DISA launches Cybersecurity Awareness Campaign

by Karl Smith
Cybersecurity & Analytics Directorate
March 3, 2022 



Earlier this year, the deputy secretary of defense signed a memo directing all Department of Defense components, in coordination with the DOD chief information officer and USCYBERCOM, to initiate cybersecurity campaigns to reinforce user compliance with best practices.

Over the next several weeks, DISA’s Cybersecurity & Analytics Directorate will disseminate refresher training to the workforce, in an effort to minimize cybersecurity incidents and attacks on DOD systems.

Social engineering scams pose serious threats to you personally, the DOD, and other government and corporate organizations. Using a variety of methods such as email, phone calls and text messages, malicious actors try to manipulate you into giving up critical information. Social engineering includes phishing, spear phishing, whaling, smishing, vishing and internet hoaxes. You should take the time to learn how to recognize all forms of social engineering and take the appropriate steps to protect yourself when you are targeted.

Simply, phishing uses email to deceive users. Spear phishing targets a specific individual or group of individuals and is more sophisticated. It’s usually an attempt to obtain information from targeted groups or individuals. Spear phishing may appear to come from someone inside the organization or from someone in a position of authority. Whaling is an email attack that targets high-ranking officials with the goal to gain access to systems or other people with inside information.

If you get a message that asks for personal, financial or system-related information, do not reply or click the link in the message. Just delete the email. Legitimate organizations do not ask for this information via email. If you suspect that you have been phished on your official government email, report it to the DISA Phishing Hotline.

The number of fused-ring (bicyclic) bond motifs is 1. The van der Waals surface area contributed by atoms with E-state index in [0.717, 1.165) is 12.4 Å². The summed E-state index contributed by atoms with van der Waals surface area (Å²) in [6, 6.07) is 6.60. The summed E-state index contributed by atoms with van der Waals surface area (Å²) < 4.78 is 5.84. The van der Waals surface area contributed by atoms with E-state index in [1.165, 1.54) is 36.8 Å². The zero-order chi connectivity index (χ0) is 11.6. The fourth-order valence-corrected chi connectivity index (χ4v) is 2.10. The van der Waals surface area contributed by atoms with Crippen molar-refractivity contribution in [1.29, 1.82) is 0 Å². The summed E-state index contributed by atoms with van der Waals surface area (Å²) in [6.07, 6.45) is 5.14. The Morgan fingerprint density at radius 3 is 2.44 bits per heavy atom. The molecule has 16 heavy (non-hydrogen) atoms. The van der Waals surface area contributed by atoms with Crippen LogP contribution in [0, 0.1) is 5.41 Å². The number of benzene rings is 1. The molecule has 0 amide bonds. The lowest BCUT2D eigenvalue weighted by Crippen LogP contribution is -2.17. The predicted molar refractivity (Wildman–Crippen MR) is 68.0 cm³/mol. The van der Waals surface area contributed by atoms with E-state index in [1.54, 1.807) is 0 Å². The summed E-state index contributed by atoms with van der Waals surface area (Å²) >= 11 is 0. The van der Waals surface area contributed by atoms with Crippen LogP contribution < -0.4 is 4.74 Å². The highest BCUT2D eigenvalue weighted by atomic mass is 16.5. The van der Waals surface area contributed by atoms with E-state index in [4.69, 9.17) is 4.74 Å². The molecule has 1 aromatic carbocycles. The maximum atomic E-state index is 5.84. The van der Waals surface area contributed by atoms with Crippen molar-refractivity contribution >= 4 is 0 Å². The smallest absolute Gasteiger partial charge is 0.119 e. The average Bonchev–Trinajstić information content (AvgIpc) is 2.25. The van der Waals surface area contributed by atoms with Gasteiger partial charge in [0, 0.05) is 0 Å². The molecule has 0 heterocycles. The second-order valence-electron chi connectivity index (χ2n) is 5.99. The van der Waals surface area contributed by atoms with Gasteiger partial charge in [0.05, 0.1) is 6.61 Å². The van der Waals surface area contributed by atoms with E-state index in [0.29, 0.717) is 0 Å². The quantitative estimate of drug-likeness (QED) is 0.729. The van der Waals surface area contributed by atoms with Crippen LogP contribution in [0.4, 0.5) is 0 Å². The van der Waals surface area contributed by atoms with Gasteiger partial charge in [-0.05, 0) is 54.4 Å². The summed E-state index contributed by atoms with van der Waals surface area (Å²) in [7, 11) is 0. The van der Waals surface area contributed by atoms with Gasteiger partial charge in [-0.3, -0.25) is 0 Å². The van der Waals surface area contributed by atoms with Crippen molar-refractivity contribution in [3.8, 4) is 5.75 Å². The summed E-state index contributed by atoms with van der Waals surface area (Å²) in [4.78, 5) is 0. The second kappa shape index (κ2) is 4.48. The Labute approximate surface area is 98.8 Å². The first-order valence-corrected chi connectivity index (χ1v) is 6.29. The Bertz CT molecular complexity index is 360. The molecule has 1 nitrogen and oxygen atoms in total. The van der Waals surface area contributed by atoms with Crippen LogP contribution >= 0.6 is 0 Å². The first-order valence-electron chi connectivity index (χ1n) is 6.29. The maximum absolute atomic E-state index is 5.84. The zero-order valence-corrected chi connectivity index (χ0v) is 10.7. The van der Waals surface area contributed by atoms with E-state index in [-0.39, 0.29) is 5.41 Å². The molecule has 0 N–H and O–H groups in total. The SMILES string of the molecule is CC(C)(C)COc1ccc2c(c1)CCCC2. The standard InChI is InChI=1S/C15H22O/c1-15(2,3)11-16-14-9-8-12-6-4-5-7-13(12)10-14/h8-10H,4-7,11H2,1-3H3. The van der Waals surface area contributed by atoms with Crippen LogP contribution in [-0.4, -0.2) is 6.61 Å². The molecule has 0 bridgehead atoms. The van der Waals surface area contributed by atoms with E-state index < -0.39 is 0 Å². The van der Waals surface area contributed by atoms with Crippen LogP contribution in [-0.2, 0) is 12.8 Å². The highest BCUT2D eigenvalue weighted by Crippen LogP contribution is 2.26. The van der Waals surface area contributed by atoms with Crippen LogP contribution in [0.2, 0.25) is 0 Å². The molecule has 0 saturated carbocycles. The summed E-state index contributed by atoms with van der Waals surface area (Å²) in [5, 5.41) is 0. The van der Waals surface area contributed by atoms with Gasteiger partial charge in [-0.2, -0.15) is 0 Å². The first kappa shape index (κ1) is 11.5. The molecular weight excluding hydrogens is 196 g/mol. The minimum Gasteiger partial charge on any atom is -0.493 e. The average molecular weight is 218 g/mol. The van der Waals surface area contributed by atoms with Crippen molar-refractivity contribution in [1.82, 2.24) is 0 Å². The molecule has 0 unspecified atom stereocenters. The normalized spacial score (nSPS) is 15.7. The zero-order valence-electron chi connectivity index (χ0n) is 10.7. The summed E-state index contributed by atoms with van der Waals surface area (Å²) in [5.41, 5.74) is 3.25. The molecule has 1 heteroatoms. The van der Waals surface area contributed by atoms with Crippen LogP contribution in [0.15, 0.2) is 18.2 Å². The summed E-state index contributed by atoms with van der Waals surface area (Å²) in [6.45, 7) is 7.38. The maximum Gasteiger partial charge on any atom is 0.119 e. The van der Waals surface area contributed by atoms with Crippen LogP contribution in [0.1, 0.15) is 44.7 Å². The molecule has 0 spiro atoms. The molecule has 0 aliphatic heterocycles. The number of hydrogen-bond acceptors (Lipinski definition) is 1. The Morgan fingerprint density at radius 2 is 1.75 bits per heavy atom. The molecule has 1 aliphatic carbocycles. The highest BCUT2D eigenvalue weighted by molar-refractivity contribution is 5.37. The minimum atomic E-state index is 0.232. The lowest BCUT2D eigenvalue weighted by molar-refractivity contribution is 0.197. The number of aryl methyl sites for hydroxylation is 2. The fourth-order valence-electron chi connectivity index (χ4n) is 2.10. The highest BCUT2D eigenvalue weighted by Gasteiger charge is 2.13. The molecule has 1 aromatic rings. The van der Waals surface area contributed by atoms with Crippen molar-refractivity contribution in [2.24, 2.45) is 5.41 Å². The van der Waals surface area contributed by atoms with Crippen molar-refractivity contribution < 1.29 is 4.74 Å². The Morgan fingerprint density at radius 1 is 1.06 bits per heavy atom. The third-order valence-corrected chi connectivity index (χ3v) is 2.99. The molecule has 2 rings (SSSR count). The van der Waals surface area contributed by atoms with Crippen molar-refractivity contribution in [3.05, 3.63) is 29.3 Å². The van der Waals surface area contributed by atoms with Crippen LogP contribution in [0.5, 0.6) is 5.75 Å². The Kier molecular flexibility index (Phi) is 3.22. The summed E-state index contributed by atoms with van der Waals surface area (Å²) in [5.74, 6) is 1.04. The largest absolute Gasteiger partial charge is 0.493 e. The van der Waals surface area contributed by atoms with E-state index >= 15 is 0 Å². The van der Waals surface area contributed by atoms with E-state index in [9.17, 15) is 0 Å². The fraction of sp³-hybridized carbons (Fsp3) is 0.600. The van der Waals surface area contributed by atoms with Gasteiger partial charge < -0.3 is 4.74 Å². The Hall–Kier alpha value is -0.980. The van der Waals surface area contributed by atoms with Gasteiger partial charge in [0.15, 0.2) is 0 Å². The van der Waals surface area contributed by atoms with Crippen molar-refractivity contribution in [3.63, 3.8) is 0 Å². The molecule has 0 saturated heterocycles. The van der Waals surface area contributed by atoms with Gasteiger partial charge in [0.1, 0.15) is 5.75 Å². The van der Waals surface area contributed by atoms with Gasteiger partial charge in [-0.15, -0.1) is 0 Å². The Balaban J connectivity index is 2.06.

Smishing uses short message service, or SMS, to deceive the recipient. SMS messages are commonly known as text messages. The main goal of smishing is to obtain personal information or to gain access to the device.

If you get a text message from an unknown number and suspect that it is a smishing attempt, do not reply or click the link in the message. Further, only download apps from your device’s official app store.

Vishing uses voice calls to deceive the user into giving up personal information or to persuade the user to install software that provides access to the device or network. The caller usually claims to represent a known entity, such as a bank, a government agency or law enforcement.

If you receive a call from an unknown number, let it go to voicemail. Legitimate callers will leave a message and you can evaluate the message later. If you answer a suspected vishing call, do not interact with automated prompts, such as to press a button or speak a command, just hang up.

In any circumstance, if you are concerned about your accounts, contact the account organization using a telephone number you know to be genuine. If you want to check your account status online, always type the web address for the organization directly into your browser or use your personal bookmarks. Do not use contact information provided since that will most likely direct you to the scammer.

In general, to protect against social engineering, do not participate in telephone surveys, give out personal information, give out computer or network information, or follow instructions from unverified personnel.

Internet hoaxes clog networks, slow down internet and email services, and can be part of a distributed denial of service (DDoS) attack. To protect against internet hoaxes, use online sites to confirm or expose potential hoaxes.


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